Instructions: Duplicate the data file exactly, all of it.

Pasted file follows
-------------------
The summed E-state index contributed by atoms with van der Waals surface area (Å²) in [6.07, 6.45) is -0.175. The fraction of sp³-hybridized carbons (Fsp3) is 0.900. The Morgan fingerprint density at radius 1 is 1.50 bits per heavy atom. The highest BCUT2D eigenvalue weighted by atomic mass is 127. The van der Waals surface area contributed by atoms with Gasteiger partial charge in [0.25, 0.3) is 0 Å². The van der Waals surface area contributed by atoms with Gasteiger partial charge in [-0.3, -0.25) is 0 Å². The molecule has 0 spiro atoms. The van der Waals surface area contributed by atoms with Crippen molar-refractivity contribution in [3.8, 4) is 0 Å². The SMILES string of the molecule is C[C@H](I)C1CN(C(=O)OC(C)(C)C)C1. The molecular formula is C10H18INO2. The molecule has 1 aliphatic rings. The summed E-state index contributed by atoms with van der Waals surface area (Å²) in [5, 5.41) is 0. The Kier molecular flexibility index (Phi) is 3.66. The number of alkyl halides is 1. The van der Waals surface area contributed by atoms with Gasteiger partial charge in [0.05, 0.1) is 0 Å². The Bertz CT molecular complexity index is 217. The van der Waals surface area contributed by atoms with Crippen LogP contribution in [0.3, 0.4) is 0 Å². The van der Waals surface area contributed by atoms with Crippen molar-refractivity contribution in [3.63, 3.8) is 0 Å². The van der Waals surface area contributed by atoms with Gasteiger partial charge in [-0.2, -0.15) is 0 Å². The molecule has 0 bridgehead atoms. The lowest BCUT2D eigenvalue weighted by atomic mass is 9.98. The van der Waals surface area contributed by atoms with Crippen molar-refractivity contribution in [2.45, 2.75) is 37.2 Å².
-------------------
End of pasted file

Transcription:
The summed E-state index contributed by atoms with van der Waals surface area (Å²) in [6.07, 6.45) is -0.175. The fraction of sp³-hybridized carbons (Fsp3) is 0.900. The Morgan fingerprint density at radius 1 is 1.50 bits per heavy atom. The highest BCUT2D eigenvalue weighted by atomic mass is 127. The van der Waals surface area contributed by atoms with Gasteiger partial charge in [0.25, 0.3) is 0 Å². The van der Waals surface area contributed by atoms with Gasteiger partial charge in [-0.3, -0.25) is 0 Å². The molecule has 0 spiro atoms. The van der Waals surface area contributed by atoms with Crippen molar-refractivity contribution in [3.8, 4) is 0 Å². The SMILES string of the molecule is C[C@H](I)C1CN(C(=O)OC(C)(C)C)C1. The molecular formula is C10H18INO2. The molecule has 1 aliphatic rings. The summed E-state index contributed by atoms with van der Waals surface area (Å²) in [5, 5.41) is 0. The Kier molecular flexibility index (Phi) is 3.66. The number of alkyl halides is 1. The van der Waals surface area contributed by atoms with Gasteiger partial charge in [0.05, 0.1) is 0 Å². The Bertz CT molecular complexity index is 217. The van der Waals surface area contributed by atoms with Crippen LogP contribution in [0.3, 0.4) is 0 Å². The van der Waals surface area contributed by atoms with Crippen molar-refractivity contribution in [3.63, 3.8) is 0 Å². The van der Waals surface area contributed by atoms with Gasteiger partial charge in [-0.2, -0.15) is 0 Å². The molecule has 0 bridgehead atoms. The lowest BCUT2D eigenvalue weighted by atomic mass is 9.98. The van der Waals surface area contributed by atoms with Crippen molar-refractivity contribution in [2.45, 2.75) is 37.2 Å².